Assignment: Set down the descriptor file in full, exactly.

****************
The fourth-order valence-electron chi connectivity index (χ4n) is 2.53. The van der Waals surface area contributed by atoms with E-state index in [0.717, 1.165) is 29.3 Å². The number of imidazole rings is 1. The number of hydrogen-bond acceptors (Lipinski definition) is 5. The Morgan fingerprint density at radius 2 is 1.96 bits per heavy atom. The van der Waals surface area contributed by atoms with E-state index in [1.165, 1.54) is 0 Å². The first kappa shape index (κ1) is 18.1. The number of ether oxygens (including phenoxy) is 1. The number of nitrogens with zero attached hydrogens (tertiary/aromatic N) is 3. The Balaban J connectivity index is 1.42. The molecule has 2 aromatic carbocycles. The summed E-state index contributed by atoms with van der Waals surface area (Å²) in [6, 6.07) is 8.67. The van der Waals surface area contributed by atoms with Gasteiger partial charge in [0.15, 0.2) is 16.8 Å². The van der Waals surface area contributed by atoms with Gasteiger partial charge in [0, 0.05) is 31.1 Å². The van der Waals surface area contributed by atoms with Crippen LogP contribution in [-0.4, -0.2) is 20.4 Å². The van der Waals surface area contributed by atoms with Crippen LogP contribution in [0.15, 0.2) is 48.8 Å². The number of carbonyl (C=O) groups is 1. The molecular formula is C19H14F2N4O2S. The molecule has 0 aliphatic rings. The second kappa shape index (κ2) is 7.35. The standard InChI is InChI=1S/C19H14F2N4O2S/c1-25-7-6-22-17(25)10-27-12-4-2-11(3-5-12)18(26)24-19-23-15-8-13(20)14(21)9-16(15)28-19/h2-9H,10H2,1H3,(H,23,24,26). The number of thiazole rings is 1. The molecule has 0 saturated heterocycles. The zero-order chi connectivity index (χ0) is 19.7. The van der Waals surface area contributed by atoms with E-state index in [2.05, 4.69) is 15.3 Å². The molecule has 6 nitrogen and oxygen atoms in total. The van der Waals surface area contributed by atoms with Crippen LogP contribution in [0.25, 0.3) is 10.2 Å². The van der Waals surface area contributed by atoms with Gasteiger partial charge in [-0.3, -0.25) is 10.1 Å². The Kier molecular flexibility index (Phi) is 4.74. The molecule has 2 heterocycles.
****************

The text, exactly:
The fourth-order valence-electron chi connectivity index (χ4n) is 2.53. The van der Waals surface area contributed by atoms with E-state index in [0.717, 1.165) is 29.3 Å². The number of imidazole rings is 1. The number of hydrogen-bond acceptors (Lipinski definition) is 5. The Morgan fingerprint density at radius 2 is 1.96 bits per heavy atom. The van der Waals surface area contributed by atoms with E-state index in [1.165, 1.54) is 0 Å². The first kappa shape index (κ1) is 18.1. The number of ether oxygens (including phenoxy) is 1. The number of nitrogens with zero attached hydrogens (tertiary/aromatic N) is 3. The Balaban J connectivity index is 1.42. The molecule has 2 aromatic carbocycles. The summed E-state index contributed by atoms with van der Waals surface area (Å²) in [6, 6.07) is 8.67. The van der Waals surface area contributed by atoms with Gasteiger partial charge in [0.15, 0.2) is 16.8 Å². The van der Waals surface area contributed by atoms with Gasteiger partial charge in [0, 0.05) is 31.1 Å². The van der Waals surface area contributed by atoms with Crippen LogP contribution in [-0.4, -0.2) is 20.4 Å². The van der Waals surface area contributed by atoms with Crippen LogP contribution in [0.15, 0.2) is 48.8 Å². The number of carbonyl (C=O) groups is 1. The molecular formula is C19H14F2N4O2S. The molecule has 0 aliphatic rings. The second kappa shape index (κ2) is 7.35. The standard InChI is InChI=1S/C19H14F2N4O2S/c1-25-7-6-22-17(25)10-27-12-4-2-11(3-5-12)18(26)24-19-23-15-8-13(20)14(21)9-16(15)28-19/h2-9H,10H2,1H3,(H,23,24,26). The number of thiazole rings is 1. The molecule has 0 saturated heterocycles. The zero-order chi connectivity index (χ0) is 19.7. The van der Waals surface area contributed by atoms with E-state index in [2.05, 4.69) is 15.3 Å². The molecule has 6 nitrogen and oxygen atoms in total. The van der Waals surface area contributed by atoms with Crippen LogP contribution in [0.25, 0.3) is 10.2 Å². The van der Waals surface area contributed by atoms with Gasteiger partial charge in [-0.3, -0.25) is 10.1 Å². The Kier molecular flexibility index (Phi) is 4.74. The molecule has 2 heterocycles.